STEM showcased a stand ran solely by young students – All About SLIME! The girls are part of All About STEM’s team of ‘mini-STEMers’ and with support from St Thomas CofE Primary School, Silverberg Opticians and Unilever, they created glorious, glittery goop throughout the day! All About STEM managing director, Michelle Dow said: “Real companies, with real opportunities, face-to-face with thousands of young people from right across the North West! “The Big Bang North West makes a huge impact on the future economic success of our local region by providing a direct link between schools and businesses year after year. “We aim to inspire young people on the day but it’s vitally important that we continue the conversation, encouraging our future workforce to consider the STEM careers of tomorrow” “We can’t wait to bring Big Bang back in 2019 – get in touch if you can play a part.”

‘The Big Bang North West makes a huge impact on the future economic success of our local region’

Photography Gareth Jones Images © Big Bang North West

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cathedral

The great Cathedral bake-off Cathedral Record Canon Anthony O’Brien – Cathedral Dean This year the build up to the National Eucharistic Congress has meant that a normally quiet few weeks in August will be taken up with planning meetings and visits from the various groups who are staging exhibitions and events over the Adoremus weekend from 7 -9 September.

by Neil Sayer Archdiocesan Archivist With the approach of the Adoremus celebrations we look this month at the Metropolitan Cathedral’s connection to a previous Eucharistic Congress – and also a link with Liverpool’s maritime past. When Archbishop Richard Downey finally set the Archdiocese on course for a new cathedral in the 1930s, it was with huge fanfare and a maximum effort for publicity. But even his appetite could not have foreseen the creation of a cathedral in cake form. The story begins on board the SS Britannia where there was great excitement when it was announced that the passenger liner would be used to ferry the Archbishop to Dublin for the Eucharistic Congress in 1932. The ship’s chef was Liverpool-born Henry Farrar and its crew included some 90 Italian Catholics, and they came up with the idea of creating a model of the proposed cathedral in sugar and presenting it to the Archbishop during the voyage. As the ship made its way across several oceans on its routine passage to Bombay, Mr Farrar got to work. The sugar model that he created in his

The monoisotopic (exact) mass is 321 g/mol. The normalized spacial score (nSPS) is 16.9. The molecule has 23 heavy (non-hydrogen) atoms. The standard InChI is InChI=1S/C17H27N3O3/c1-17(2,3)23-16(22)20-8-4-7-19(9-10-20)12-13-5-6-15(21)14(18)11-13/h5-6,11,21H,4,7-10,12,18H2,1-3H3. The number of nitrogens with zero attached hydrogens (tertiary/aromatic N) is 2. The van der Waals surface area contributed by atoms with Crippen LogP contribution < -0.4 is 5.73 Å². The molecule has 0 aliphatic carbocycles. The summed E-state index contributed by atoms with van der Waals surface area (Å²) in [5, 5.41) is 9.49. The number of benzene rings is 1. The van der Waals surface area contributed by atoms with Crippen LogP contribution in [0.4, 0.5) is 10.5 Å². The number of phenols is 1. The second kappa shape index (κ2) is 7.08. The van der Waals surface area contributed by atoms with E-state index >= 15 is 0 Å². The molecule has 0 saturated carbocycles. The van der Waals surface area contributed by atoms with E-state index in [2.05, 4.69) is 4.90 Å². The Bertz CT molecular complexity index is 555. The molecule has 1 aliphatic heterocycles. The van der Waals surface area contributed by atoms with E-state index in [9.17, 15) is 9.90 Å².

spare time eventually measured 35 inches long and weighed 25 pounds. Mary Berry would surely approve: the sugar was coloured to look like Portland stone and marble, and the tiny sugar doors had handles made of goldcoloured gramophone needles. Admittedly the sugar was mixed with an adhesive and erected onto a wooden framework, but nevertheless the ingenuity and artistry is fantastic. The great cathedral dome was apparently covered in silver paper salvaged from cigarette packets, and the model was electrically wired inside so that light would shine out of the tiny stained glass windows. The final model looks very much like the postcard illustration on which it was based, sold in its thousands to provide finance for the cathedral originally envisaged by the architect Edwin Lutyens. Unfortunately, it never made it to Dublin, as the plan to use the Britannia did not come to fruition. Instead the crew took it round the Mediterranean on their next cruise, before eventually presenting it to Archbishop Downey. It is not clear what became of the elaborate confection: it was sent around the country on another PR exercise, and does not seem to have made it back to Liverpool.

One of the unique contributions from the Diocese of Arundel and Brighton is the installation of a carpet of flowers. They have had a tradition of designing and laying a carpet of flowers within their Cathedral at Arundel for a considerable number of years and it attracts widespread interest. The Bishops Conference accepted their offer to create a similar carpet of flowers on a Eucharistic theme in the main aisle of our Cathedral for the weekend celebrations with the Blessed Sacrament being carried over it in procession at the end of the final Mass. It will be spectacular, but it will also create a significant challenge for us coping without a main aisle for processions and movement around the Cathedral over those few days. Behind the scenes there has been a tremendous amount of work both locally and nationally by coordinators and others in developing the main Adoremus events, the Parallel Programme and the Youth Conference and it offers an opportunity for all to be involved and feel part of the weekend Eucharistic Congress. One of the complicated organisational elements has been dealing with all the various agencies regarding road closures and management of the final procession and also the liturgical requirements for such a procession. Thankfully the National Coordinators are taking responsibility for everything external to the Cathedral on the day –so once the procession leaves the Cathedral I will be able to enjoy the final events without worrying if everything is going to plan. We look forward to being part of a very special and unique event in the life of the Church in this country.